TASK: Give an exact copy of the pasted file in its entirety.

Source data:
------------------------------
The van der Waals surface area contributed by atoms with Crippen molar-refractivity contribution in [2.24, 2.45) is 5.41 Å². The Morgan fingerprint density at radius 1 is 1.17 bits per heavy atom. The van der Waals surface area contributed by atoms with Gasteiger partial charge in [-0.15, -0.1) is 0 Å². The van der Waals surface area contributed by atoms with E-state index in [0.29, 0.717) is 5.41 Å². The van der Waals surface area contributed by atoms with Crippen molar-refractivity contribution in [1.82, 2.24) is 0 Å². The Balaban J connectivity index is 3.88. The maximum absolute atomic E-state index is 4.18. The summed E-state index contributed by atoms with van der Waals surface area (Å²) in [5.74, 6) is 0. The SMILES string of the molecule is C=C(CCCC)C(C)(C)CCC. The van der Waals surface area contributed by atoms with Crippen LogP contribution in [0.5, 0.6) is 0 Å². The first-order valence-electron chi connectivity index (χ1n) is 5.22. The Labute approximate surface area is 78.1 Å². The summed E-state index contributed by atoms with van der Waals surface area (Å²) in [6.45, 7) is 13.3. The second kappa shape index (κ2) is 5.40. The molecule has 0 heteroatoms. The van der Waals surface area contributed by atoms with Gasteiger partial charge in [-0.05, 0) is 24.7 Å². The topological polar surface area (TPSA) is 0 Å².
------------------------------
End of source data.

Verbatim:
The van der Waals surface area contributed by atoms with Crippen molar-refractivity contribution in [2.24, 2.45) is 5.41 Å². The Morgan fingerprint density at radius 1 is 1.17 bits per heavy atom. The van der Waals surface area contributed by atoms with Gasteiger partial charge in [-0.15, -0.1) is 0 Å². The van der Waals surface area contributed by atoms with E-state index in [0.29, 0.717) is 5.41 Å². The van der Waals surface area contributed by atoms with Crippen molar-refractivity contribution in [1.82, 2.24) is 0 Å². The Balaban J connectivity index is 3.88. The maximum absolute atomic E-state index is 4.18. The summed E-state index contributed by atoms with van der Waals surface area (Å²) in [5.74, 6) is 0. The SMILES string of the molecule is C=C(CCCC)C(C)(C)CCC. The van der Waals surface area contributed by atoms with Crippen LogP contribution in [0.5, 0.6) is 0 Å². The first-order valence-electron chi connectivity index (χ1n) is 5.22. The Labute approximate surface area is 78.1 Å². The summed E-state index contributed by atoms with van der Waals surface area (Å²) in [6.45, 7) is 13.3. The second kappa shape index (κ2) is 5.40. The molecule has 0 heteroatoms. The van der Waals surface area contributed by atoms with Gasteiger partial charge in [-0.05, 0) is 24.7 Å². The topological polar surface area (TPSA) is 0 Å².